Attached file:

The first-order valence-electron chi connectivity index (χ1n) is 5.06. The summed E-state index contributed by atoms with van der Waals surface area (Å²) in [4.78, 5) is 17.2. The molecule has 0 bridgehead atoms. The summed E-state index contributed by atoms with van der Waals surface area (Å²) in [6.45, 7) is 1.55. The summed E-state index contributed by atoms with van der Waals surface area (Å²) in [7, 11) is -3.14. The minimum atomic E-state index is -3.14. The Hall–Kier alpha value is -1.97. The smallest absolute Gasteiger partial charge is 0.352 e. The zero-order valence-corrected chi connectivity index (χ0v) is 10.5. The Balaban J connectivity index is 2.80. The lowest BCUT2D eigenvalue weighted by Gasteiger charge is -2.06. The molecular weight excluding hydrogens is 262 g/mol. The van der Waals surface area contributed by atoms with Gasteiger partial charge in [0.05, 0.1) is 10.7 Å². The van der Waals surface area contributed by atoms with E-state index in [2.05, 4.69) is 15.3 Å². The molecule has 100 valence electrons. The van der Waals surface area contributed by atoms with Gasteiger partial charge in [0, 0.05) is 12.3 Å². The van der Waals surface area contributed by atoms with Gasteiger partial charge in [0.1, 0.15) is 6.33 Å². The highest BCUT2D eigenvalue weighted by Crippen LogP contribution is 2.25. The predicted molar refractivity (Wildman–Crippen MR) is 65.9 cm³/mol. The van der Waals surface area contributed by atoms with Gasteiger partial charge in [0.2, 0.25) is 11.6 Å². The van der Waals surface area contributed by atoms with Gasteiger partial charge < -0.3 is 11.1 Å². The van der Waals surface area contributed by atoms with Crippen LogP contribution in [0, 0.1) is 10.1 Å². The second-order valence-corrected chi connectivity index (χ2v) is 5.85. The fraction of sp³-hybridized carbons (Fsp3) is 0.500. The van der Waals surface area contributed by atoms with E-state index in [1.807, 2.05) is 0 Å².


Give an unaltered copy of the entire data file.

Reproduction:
The first-order valence-electron chi connectivity index (χ1n) is 5.06. The summed E-state index contributed by atoms with van der Waals surface area (Å²) in [4.78, 5) is 17.2. The molecule has 0 bridgehead atoms. The summed E-state index contributed by atoms with van der Waals surface area (Å²) in [6.45, 7) is 1.55. The summed E-state index contributed by atoms with van der Waals surface area (Å²) in [7, 11) is -3.14. The minimum atomic E-state index is -3.14. The Hall–Kier alpha value is -1.97. The smallest absolute Gasteiger partial charge is 0.352 e. The zero-order valence-corrected chi connectivity index (χ0v) is 10.5. The Balaban J connectivity index is 2.80. The lowest BCUT2D eigenvalue weighted by Gasteiger charge is -2.06. The molecular weight excluding hydrogens is 262 g/mol. The van der Waals surface area contributed by atoms with Gasteiger partial charge in [0.05, 0.1) is 10.7 Å². The van der Waals surface area contributed by atoms with E-state index in [2.05, 4.69) is 15.3 Å². The molecule has 100 valence electrons. The van der Waals surface area contributed by atoms with Gasteiger partial charge in [0, 0.05) is 12.3 Å². The van der Waals surface area contributed by atoms with Gasteiger partial charge in [0.1, 0.15) is 6.33 Å². The highest BCUT2D eigenvalue weighted by Crippen LogP contribution is 2.25. The predicted molar refractivity (Wildman–Crippen MR) is 65.9 cm³/mol. The van der Waals surface area contributed by atoms with Gasteiger partial charge in [0.2, 0.25) is 11.6 Å². The van der Waals surface area contributed by atoms with Gasteiger partial charge < -0.3 is 11.1 Å². The van der Waals surface area contributed by atoms with Crippen LogP contribution in [0, 0.1) is 10.1 Å². The second-order valence-corrected chi connectivity index (χ2v) is 5.85. The fraction of sp³-hybridized carbons (Fsp3) is 0.500. The van der Waals surface area contributed by atoms with E-state index in [1.807, 2.05) is 0 Å².